Tuesday, March 7, 2017

What can interview coaching do for you?

interview coaching Melbourne
Expert interview coaching - 0430 972 578
If you get nervous at the thought of having to sell yourself at your next job interview - don't worry, you're not alone. But interview coaching can help you get those nerves under control by building a sense of confidence that you're well-prepared.

Anyhow, chances are that your competition will probably be nervous as well. A candidate who is not feeling any nerves about the prospect of an interview runs the risk of becoming complacent. 

Interview coaching can prepare you for the types of questions you will face in your interview. Behavioural interviews can be particularly challenging and require that you have thought about the right examples which demonstrate your strengths and capabilities. 



Searching for an interview coach in Melbourne?

If you've been following this blog, you're probably aware that I'm an interview coach based in Melbourne, Australia with over twenty years of experience working in the field of recruitment and interview skills training. Also as a psychologist, I have some insight into the importance of the right mental preparation for peak performance - particularly with critical events.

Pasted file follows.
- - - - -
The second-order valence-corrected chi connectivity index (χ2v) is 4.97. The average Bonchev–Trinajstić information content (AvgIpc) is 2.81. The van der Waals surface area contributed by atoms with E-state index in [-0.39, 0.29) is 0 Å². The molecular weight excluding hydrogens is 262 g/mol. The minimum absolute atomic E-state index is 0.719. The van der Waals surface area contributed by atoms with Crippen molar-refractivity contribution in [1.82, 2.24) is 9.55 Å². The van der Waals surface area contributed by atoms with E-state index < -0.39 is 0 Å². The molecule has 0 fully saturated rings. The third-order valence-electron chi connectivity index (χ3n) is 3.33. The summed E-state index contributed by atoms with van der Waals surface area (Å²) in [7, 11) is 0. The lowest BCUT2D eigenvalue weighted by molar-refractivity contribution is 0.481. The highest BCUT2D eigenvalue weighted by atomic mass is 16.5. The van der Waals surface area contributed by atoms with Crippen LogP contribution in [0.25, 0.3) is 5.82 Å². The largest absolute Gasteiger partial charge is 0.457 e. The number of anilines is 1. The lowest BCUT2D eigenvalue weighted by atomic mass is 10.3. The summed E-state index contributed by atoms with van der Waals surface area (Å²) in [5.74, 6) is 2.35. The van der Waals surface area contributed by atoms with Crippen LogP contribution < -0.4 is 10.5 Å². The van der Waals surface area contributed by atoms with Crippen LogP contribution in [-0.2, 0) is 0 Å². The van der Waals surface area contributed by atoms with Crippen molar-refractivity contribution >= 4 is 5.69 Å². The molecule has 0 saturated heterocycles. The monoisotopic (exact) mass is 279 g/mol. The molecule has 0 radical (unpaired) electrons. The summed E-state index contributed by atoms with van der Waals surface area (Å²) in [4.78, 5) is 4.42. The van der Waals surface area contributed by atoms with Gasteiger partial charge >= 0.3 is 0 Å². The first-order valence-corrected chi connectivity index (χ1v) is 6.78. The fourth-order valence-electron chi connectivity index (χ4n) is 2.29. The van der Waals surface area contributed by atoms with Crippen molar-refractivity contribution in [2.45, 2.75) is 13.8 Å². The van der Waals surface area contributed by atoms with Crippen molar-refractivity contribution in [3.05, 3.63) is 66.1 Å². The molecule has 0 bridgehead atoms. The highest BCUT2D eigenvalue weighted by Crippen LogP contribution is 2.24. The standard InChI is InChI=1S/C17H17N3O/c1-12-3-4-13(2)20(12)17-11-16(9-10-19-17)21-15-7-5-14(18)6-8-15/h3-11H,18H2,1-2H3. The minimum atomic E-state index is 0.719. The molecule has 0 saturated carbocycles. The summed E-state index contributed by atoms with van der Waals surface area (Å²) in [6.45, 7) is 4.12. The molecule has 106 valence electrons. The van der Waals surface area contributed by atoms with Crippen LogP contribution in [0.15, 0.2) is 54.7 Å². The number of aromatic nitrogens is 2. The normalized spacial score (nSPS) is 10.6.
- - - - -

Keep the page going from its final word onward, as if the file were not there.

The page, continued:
Additionally, I train hiring managers in the design and conduct of behavioural interviews - which tends to be regarded as best-practice interview technique across both public sector government departments and also the larger private sector corporations. So I understand what hiring managers are looking for.


Please feel free to contact me with any questions on 0430 972 578 (I'm located in the eastern suburbs of Melbourne)



Gain balanced feedback from your interview coach

In an interview coaching session, you gain the opportunity to rehearse and practice for your interview. An experienced and professional interview coach will provide you with feedback on your responses to possible / likely interview questions. 

The feedback should be balanced, in terms of both helping you to better appreciate your strengths, as well as guiding you in improving some responses that may nor be properly answering interview questions. 

Three different interview coaching case studies ....

Let me share with you 3 different stories from some interview coaching sessions that I've conducted recently. Each story will help to illustrate an interview mistake that you should try to avoid .....